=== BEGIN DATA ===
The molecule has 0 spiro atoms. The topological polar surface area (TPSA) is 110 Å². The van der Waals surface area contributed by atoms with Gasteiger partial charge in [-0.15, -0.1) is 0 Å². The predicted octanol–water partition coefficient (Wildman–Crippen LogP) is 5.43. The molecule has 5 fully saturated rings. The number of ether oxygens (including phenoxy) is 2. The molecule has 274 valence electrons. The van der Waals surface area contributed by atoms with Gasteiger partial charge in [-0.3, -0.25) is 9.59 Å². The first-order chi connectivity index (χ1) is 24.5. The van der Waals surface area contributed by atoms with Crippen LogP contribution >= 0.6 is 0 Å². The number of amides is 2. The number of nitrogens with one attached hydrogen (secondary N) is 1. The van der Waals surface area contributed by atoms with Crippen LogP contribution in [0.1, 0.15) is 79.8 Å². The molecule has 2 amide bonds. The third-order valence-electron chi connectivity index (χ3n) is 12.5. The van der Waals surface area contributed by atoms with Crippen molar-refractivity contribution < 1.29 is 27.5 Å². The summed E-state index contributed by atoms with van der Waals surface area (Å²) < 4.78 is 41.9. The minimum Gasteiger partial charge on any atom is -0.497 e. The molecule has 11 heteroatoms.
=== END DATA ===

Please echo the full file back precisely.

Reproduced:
The molecule has 0 spiro atoms. The topological polar surface area (TPSA) is 110 Å². The van der Waals surface area contributed by atoms with Gasteiger partial charge in [-0.15, -0.1) is 0 Å². The predicted octanol–water partition coefficient (Wildman–Crippen LogP) is 5.43. The molecule has 5 fully saturated rings. The number of ether oxygens (including phenoxy) is 2. The molecule has 274 valence electrons. The van der Waals surface area contributed by atoms with Gasteiger partial charge in [-0.3, -0.25) is 9.59 Å². The first-order chi connectivity index (χ1) is 24.5. The van der Waals surface area contributed by atoms with Crippen LogP contribution >= 0.6 is 0 Å². The number of amides is 2. The number of nitrogens with one attached hydrogen (secondary N) is 1. The van der Waals surface area contributed by atoms with Crippen LogP contribution in [0.1, 0.15) is 79.8 Å². The molecule has 2 amide bonds. The third-order valence-electron chi connectivity index (χ3n) is 12.5. The van der Waals surface area contributed by atoms with Crippen molar-refractivity contribution < 1.29 is 27.5 Å². The summed E-state index contributed by atoms with van der Waals surface area (Å²) < 4.78 is 41.9. The minimum Gasteiger partial charge on any atom is -0.497 e. The molecule has 11 heteroatoms.